A 2016 survey by LifeWay Research revealed that 67 percent of Americans admit they’re sinners. Of that total, only 5 percent are okay with it, which indicates that the rest want to change their lives. But just 28 percent say they rely on Jesus to overcome sin. The remaining 34 percent are working on being less sinful and improving themselves on their own.
This is hopeless, for salvation is by grace through faith, not works. Victory over sin comes only through the blood of Christ. Today’s passage gives specific examples of righteousness in the daily lives of followers of Jesus—qualities to be cultivated, actions to be taken, commands to be obeyed.
Two examples come from the realm of speech or words (vv. 25, 29). We’re to speak truthfully, not to lie. We’ve been liberated from ignorance and deceit and must instead speak the truth to one another in love. We’re also to engage in edifying talk, not unwholesome conversation. To edify means to communicate in a way that benefits the listener. This implies attentiveness, discernment, and care.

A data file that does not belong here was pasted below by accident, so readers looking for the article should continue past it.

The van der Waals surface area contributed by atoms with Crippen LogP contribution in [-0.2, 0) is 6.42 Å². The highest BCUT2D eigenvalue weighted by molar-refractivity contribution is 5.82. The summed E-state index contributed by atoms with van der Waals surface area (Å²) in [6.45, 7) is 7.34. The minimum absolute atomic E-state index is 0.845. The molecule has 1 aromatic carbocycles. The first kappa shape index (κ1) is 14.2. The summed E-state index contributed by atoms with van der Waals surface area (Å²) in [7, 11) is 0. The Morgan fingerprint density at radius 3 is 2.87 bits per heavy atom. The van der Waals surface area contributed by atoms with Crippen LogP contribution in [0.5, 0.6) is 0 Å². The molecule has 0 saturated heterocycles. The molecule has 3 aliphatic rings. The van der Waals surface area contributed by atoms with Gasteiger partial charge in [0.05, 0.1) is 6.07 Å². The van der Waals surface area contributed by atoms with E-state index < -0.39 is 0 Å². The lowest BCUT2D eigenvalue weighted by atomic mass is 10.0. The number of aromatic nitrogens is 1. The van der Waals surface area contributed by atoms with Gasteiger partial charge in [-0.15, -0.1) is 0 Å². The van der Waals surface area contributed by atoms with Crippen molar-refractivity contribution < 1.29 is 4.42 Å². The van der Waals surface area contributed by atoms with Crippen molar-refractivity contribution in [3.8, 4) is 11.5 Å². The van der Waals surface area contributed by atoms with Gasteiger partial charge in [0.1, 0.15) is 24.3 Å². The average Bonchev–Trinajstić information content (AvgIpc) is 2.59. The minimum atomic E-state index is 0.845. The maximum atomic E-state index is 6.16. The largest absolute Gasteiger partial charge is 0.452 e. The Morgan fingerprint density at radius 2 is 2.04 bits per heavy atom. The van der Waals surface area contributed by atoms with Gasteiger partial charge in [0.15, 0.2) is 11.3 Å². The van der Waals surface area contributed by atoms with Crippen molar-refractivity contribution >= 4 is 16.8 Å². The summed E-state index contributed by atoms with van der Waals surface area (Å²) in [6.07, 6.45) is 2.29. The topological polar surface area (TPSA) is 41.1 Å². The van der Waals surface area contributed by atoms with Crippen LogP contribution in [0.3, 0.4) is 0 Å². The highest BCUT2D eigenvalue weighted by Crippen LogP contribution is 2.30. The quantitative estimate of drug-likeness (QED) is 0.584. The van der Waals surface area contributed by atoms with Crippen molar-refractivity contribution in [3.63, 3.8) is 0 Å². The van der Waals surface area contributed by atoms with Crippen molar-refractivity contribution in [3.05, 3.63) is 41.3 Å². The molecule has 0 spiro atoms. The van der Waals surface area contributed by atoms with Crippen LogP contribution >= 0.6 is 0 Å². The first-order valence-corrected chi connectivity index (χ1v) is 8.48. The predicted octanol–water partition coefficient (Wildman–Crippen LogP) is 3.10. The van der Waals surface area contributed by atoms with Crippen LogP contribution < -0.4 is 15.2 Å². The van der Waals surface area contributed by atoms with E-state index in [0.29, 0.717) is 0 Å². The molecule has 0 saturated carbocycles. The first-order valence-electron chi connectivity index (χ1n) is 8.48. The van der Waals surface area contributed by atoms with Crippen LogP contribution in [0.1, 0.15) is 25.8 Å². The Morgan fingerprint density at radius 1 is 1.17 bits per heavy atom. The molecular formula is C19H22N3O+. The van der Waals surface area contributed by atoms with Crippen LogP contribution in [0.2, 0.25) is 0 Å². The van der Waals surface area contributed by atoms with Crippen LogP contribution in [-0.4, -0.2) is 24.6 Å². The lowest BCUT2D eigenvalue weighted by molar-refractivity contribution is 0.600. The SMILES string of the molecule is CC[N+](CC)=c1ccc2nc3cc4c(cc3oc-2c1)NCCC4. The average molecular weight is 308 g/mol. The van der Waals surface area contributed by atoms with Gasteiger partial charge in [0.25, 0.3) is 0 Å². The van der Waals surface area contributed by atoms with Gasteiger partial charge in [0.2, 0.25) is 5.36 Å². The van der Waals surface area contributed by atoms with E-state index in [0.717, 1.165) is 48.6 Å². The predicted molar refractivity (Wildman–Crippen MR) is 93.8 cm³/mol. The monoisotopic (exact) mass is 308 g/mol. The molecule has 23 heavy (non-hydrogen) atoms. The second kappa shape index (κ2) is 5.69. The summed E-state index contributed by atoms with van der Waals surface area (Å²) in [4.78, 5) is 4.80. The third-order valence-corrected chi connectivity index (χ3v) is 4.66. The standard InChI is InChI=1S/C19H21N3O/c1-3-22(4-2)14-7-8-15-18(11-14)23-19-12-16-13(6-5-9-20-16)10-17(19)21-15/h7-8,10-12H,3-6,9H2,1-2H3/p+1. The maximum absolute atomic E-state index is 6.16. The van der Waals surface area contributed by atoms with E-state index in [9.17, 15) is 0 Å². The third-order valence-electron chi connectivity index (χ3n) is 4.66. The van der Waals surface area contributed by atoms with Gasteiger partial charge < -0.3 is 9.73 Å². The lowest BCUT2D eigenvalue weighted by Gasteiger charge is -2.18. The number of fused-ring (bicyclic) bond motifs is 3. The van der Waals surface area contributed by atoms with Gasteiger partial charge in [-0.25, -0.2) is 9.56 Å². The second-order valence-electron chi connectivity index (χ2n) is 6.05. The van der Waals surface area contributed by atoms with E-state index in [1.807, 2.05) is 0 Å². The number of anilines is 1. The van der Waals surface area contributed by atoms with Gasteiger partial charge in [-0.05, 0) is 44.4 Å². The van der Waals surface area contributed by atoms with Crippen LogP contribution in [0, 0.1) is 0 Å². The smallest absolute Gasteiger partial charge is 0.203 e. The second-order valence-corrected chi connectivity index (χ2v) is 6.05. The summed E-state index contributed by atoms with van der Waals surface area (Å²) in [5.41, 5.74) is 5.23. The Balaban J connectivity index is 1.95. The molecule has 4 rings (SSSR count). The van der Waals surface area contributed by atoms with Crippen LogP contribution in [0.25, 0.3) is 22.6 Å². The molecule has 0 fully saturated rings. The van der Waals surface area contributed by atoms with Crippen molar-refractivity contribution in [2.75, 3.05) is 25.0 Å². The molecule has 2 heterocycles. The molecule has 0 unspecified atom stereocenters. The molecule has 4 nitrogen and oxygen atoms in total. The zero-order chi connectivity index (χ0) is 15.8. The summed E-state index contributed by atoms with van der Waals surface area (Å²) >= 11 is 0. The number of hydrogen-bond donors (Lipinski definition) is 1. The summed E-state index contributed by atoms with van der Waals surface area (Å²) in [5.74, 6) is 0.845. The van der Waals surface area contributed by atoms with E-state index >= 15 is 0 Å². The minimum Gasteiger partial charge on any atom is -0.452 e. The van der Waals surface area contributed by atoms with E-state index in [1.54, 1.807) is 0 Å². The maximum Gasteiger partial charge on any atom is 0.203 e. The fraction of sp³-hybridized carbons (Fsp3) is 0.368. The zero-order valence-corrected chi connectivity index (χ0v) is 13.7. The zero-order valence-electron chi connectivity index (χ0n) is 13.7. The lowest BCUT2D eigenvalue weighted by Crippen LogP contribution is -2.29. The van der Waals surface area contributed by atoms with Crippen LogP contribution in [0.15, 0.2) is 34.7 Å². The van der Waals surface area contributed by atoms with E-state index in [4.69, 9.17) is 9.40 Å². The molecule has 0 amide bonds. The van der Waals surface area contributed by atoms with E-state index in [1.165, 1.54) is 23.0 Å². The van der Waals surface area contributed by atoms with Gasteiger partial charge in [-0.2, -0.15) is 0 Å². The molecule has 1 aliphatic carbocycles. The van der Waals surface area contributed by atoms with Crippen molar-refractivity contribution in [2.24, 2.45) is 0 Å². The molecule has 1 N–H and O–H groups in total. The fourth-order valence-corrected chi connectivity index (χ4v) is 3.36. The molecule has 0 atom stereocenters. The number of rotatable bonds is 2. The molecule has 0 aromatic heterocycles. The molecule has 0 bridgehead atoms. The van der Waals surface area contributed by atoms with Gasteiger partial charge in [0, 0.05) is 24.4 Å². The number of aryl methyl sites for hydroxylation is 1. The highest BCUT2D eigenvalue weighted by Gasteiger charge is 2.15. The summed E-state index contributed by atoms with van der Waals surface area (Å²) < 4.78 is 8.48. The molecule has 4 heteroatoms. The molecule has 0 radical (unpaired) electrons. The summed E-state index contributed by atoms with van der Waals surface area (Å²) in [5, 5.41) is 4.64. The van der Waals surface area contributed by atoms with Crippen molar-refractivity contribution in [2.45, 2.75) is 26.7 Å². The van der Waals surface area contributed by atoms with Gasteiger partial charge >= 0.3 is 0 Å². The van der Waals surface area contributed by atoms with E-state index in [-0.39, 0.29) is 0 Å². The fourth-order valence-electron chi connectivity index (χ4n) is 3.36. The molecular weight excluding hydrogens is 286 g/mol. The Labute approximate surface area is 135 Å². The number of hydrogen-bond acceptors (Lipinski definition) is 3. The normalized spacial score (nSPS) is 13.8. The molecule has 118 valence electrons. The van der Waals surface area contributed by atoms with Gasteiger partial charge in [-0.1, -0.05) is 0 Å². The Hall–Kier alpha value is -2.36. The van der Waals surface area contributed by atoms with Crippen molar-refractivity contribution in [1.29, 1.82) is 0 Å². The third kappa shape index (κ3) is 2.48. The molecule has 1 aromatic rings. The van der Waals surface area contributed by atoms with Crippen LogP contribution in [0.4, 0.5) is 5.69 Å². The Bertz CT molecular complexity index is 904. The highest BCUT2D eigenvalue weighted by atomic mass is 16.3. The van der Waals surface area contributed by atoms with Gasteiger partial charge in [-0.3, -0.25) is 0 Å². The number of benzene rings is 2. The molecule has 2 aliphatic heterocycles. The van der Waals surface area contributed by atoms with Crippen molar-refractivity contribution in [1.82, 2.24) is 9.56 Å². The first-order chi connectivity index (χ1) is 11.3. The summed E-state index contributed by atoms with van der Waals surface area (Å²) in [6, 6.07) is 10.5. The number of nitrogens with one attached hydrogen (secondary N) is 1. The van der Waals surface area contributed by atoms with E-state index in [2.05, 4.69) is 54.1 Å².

Another example is not to let anger become sin (vv. 26–27). As Christians, we should take care of issues as soon as possible, because to let them fester could give the devil a foothold in our lives and make things worse. Yet another example is to work hard and diligently, not to be lazy or dishonest (v. 28).
Additional examples of vices to put off are found in verse 31, and additional examples of virtues to put on are in verse 32. The overarching idea is not to do anything that would grieve the Holy Spirit and oppose His sanctifying work in our lives (v. 30). Sin saddens God, for it means we’re choosing against His grace.
The exhortation to diligent work is not so that we can accumulate material blessings but so that we can share generously with others (v. 28). This runs counter to American culture, in which we tend to feel, “It’s my money, I can do with it whatever I like.” If needed, seek Christ’s help to “put on the new”!